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Guess Who's Really To Blame For Arizona's Problems?

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There's only one reason why Lute Olson got in trouble with the NCAA: it's Duke's fault. Maybe a little bit UNC's and State's, but really, it's Duke's.

Javier Morales of the Tucson Citizen argues that Arizona only cheated because the Triangle has an unfair advantage because of Bob Gibbons' annual Tournament of Champions.

Curiously however, no one in the Triangle has been accused of cheating themselves when it comes to the Gibbons' event. It's also worth pointing out that it is legal under current NCAA rules, and that what Olson tried to do was the same basic idea, only of course he solicited help and made some mistakes.

We would agree with Morales when it comes to criticizing the NCAA and their often ludicrous and reactionary rules, but the violations occurred in Tucson not North Carolina, and are the responsibility of Olson and his former staff.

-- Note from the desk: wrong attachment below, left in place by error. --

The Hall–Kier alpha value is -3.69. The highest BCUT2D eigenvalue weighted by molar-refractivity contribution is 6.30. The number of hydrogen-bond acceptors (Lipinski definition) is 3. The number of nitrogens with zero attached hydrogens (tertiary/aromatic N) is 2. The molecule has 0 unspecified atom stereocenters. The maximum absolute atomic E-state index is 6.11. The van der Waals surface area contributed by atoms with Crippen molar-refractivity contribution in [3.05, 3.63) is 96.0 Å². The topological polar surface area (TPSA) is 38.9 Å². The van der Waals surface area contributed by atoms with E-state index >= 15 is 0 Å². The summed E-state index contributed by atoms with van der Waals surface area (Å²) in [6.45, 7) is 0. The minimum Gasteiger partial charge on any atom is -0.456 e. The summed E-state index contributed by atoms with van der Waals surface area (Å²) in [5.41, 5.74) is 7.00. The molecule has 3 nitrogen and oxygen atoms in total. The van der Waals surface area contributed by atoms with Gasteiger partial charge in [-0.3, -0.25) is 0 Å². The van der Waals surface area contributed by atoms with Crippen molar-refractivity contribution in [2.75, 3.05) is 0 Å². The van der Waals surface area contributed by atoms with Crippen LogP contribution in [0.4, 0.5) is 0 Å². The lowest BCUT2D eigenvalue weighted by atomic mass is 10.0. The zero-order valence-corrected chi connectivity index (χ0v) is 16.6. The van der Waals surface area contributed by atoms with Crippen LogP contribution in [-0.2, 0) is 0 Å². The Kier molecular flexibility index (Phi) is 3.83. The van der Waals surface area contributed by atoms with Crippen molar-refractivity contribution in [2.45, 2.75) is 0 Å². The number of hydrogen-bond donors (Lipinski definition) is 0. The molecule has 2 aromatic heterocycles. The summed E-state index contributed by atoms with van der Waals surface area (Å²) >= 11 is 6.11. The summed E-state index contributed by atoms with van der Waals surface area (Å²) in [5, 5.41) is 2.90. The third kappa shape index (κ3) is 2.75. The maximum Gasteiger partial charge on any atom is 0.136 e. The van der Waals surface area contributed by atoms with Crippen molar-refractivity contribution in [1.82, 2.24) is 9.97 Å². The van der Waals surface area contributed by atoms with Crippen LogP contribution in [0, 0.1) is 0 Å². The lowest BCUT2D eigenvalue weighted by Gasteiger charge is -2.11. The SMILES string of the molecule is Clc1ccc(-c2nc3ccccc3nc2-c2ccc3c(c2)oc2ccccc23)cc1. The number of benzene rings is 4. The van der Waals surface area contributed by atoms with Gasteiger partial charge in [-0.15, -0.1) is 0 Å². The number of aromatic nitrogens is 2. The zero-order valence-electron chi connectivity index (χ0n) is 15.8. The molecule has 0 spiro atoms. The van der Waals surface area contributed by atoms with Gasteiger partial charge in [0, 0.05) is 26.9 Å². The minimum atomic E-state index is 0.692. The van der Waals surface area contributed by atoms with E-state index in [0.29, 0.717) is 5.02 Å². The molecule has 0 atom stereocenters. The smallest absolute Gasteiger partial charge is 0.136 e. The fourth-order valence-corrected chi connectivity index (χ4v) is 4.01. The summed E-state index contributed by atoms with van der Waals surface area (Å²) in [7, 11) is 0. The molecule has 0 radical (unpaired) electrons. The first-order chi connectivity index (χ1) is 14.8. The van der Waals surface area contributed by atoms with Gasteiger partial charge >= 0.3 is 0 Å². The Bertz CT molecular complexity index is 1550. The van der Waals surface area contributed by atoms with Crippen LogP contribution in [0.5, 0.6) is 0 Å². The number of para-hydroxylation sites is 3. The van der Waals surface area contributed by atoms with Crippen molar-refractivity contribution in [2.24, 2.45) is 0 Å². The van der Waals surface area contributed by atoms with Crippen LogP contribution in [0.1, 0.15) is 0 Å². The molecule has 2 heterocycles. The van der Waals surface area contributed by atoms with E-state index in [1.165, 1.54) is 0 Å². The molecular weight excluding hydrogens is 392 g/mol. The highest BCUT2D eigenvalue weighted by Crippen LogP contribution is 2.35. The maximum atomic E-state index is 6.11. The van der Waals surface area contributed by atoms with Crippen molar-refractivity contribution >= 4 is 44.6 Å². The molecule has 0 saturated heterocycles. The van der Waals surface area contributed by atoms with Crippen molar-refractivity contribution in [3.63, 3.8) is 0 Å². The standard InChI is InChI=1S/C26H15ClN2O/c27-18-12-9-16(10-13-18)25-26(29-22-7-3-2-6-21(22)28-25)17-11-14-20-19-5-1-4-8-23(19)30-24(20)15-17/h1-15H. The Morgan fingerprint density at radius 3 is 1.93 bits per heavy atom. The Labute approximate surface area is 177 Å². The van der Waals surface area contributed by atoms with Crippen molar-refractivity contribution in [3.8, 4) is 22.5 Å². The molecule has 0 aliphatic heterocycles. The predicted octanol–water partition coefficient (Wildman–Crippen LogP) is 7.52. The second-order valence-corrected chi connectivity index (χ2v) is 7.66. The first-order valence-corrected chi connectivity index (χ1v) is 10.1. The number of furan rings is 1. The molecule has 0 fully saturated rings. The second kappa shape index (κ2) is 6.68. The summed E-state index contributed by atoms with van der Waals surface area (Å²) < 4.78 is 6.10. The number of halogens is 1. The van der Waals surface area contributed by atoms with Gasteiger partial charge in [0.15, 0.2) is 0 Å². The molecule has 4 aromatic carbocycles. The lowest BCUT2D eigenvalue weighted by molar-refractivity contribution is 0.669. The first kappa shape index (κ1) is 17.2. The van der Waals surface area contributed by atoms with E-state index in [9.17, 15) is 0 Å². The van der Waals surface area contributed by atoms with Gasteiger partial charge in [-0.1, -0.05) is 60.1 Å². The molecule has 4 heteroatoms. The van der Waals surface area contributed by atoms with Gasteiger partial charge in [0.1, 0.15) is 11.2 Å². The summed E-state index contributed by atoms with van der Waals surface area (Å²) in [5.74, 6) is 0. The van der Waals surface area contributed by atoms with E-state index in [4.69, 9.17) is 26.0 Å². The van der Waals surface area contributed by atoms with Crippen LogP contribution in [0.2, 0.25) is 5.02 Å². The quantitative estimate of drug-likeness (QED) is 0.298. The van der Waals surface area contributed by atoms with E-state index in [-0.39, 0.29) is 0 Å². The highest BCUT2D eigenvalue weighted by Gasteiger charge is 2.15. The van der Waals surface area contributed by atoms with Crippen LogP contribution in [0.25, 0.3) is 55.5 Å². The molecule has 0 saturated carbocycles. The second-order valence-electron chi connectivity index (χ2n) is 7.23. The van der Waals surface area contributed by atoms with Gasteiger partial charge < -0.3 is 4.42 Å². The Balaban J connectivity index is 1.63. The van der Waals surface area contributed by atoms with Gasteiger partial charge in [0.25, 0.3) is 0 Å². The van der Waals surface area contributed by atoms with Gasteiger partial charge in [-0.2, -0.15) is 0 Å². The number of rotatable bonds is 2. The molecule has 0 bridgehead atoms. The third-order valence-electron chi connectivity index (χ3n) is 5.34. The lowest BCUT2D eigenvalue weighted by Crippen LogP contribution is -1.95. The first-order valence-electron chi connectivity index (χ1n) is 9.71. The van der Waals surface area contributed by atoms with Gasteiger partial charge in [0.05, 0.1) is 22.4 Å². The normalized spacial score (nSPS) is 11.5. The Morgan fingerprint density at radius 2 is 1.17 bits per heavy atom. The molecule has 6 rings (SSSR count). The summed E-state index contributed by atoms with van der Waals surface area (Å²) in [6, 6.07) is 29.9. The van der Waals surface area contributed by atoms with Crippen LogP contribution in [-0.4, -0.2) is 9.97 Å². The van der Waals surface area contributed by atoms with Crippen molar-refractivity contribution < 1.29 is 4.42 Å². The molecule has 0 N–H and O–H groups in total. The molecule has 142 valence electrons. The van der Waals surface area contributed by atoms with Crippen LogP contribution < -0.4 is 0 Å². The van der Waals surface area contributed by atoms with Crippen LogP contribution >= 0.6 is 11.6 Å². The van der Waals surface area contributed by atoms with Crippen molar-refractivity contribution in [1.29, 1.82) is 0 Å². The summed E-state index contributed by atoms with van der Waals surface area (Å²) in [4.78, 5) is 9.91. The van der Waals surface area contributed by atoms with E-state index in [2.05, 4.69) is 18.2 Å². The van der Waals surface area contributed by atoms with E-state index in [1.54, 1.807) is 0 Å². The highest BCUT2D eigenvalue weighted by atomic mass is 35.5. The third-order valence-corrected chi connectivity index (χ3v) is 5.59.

All of that aside, Arizona became relevant in basketball because Olson mastered recruiting in the West. When you look down the roster of his players, you'll see a theme: Sean Elliott was from Tucson, Steve Kerr from Colorado, Tom Tolbert, Jud Buechler, Luke Walton, Gilbert Arenas, Chase Budinger, Bison Dele, Richard Jefferson, Chris Mills, and Mike Bibby, from California, the Stoudemire's Jason Terry, and Sean Rooks from Washington, and Channing Frye from Phoenix, among many others from the West.

Olson, among his many other achievements, was one of the first to realize that Seattle had become a significant talent source.

In short, aside from a handful of players - Khalid Reeves, Andre Iguodala, and Kenny Lofton, who may have chosen Arizona as much for the baseball program is the basketball program, Olson recruited in areas where the ACC really has never been particularly strong.

Interestingly, this article extends Olson's legacy in a strange way: while in Tucson, he frequently railed against the so-called East Coast bias and felt that Arizona was a significant disadvantage.

That might be true, but it cuts both ways because most of the players on the list above were simply not going to play on the East Coast.

The bottom line is that Arizona was doing fine and competing for talent and championships on a very high level.

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